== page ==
Eldred v. Ashcroft, as decided by the Supreme Court in January 2003 affirmed the constitutionality of the Sonny Bono Copyright Term Extension Act of 1998 (CTEA), which extended the copyright term by twenty years. This article focuses on one of Eldred's holdings, that there is no conflict between copyright law and the First Amendment. The Court reached the conclusion that there is no conflict between the two legal fields. It repeated the judicial sound byte of its 1985 case, Harper & Row v. The Nation, that "[t]he Framers intended copyright to be the engine of free expression." But Eldred also included novel and interesting elements that offer a new direction to the discourse of the conflict, or at least a potential for redirection.
Surprisingly, Eldred is the first facial constitutional challenge to copyright law in 213 years. As copyright law continues to expand in unpredictable ways it is crucial to study its contours. This is especially acute in light of the Court's comment that "…when, as in this case, Congress has not altered the traditional contours of copyright protection, further First Amendment scrutiny is unnecessary."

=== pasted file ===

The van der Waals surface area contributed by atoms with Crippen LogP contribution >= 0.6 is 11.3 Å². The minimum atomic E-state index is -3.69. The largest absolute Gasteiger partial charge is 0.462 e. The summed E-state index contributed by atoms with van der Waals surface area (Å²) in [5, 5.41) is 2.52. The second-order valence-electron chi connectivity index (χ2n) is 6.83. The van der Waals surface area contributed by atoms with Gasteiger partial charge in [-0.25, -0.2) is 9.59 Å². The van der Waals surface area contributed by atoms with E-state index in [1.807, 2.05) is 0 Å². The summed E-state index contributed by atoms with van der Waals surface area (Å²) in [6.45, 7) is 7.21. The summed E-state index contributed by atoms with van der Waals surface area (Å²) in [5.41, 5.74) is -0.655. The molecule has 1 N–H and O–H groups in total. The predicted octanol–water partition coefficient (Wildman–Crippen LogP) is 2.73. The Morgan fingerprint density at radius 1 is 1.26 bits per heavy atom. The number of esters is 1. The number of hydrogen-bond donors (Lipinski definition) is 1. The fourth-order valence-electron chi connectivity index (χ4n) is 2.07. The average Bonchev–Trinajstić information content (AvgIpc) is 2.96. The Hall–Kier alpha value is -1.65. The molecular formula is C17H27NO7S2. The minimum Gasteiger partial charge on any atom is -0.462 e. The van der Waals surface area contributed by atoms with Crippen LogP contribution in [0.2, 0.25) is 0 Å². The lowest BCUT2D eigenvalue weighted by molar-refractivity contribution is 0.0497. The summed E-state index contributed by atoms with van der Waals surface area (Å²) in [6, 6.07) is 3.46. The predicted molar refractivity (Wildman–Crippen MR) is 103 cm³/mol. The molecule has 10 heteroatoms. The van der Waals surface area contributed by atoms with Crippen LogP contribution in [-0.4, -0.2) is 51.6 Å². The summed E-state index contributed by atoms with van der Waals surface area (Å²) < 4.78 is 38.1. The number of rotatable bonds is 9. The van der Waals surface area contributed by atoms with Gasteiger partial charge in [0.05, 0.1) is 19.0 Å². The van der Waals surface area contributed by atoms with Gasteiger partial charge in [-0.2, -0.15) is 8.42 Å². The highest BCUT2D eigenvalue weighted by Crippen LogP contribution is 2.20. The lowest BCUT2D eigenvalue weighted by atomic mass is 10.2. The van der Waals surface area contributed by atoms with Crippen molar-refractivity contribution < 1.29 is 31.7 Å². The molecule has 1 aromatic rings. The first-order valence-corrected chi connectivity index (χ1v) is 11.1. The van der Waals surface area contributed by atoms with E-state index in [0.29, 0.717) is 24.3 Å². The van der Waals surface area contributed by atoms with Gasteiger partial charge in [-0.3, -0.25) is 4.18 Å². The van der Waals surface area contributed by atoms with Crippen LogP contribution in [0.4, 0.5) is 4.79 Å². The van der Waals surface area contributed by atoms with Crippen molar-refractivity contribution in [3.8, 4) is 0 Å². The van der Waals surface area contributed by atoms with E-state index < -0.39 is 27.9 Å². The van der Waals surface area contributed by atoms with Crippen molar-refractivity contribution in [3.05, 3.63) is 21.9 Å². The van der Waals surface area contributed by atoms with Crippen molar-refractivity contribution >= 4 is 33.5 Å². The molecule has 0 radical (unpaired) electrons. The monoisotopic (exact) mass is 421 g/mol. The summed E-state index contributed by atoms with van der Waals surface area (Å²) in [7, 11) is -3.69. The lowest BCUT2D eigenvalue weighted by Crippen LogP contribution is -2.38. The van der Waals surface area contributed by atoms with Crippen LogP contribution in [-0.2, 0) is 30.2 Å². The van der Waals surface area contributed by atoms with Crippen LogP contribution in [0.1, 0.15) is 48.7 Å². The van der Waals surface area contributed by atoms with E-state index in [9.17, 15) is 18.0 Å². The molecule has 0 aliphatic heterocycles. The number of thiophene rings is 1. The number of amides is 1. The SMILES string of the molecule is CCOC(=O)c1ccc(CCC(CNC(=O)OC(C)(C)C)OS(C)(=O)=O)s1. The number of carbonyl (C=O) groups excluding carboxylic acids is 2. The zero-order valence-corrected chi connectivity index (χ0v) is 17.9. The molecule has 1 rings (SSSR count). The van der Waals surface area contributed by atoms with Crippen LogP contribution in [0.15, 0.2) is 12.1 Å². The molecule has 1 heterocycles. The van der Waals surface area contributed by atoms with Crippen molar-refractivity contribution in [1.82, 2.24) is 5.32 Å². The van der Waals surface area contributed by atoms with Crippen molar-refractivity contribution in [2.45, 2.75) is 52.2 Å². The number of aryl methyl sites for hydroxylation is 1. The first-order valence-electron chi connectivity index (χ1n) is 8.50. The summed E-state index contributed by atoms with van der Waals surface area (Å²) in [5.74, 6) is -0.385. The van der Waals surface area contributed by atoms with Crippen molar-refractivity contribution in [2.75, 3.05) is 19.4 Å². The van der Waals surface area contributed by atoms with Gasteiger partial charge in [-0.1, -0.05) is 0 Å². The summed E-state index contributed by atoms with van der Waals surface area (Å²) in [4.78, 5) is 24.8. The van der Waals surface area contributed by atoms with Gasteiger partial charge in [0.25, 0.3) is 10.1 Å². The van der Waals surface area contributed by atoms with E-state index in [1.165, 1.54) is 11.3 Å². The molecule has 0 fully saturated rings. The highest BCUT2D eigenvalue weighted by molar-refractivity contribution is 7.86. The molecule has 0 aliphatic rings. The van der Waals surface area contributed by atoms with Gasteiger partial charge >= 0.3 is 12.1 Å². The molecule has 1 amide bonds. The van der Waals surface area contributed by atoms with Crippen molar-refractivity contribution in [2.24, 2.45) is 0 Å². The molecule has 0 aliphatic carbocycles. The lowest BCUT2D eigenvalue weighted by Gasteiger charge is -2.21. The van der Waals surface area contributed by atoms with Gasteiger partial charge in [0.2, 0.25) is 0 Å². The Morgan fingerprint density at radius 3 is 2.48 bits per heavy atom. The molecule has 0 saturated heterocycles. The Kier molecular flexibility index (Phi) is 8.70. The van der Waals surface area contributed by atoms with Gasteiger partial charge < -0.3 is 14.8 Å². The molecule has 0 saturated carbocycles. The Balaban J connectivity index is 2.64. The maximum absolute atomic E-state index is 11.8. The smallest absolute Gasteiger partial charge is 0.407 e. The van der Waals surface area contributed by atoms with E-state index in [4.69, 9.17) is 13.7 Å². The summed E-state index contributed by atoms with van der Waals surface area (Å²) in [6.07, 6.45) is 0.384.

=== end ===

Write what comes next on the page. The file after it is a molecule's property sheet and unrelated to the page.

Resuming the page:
This article challenges the constitutional dimension of the judicial rejection of the argument about a conflict between copyright law and the First Amendment. The critique is structured along the lines of an important distinction between two kinds of conflict: One is internal to copyright law and the other is external to it. The internal conflict is the familiar tension between the public and the individual author; between the goal of copyright of promoting the progress and the means applied to achieve it. The external conflict points to a collision between two separate constitutional areas of law: Congress's power to enact copyright legislation, and the First Amendment.
Courts routinely fail to distinguish between the two conflicts and address only one. Once the two kinds of conflict are observed, we can rephrase the conflict argument and its rejection. It aims at the external level. The typical judicial response keeps drawing us back to the internal level. The rejection of the conflict argument thus internalizes the discussion of the conflict. Eldred is no exception.
Date of this Version
Michael D. Birnhack, "COPYRIGHT LAW AND FREE SPEECH AFTER ELDRED V. ASHCROFT" (January 2008). Tel Aviv University Law Faculty Papers. Working Paper 56.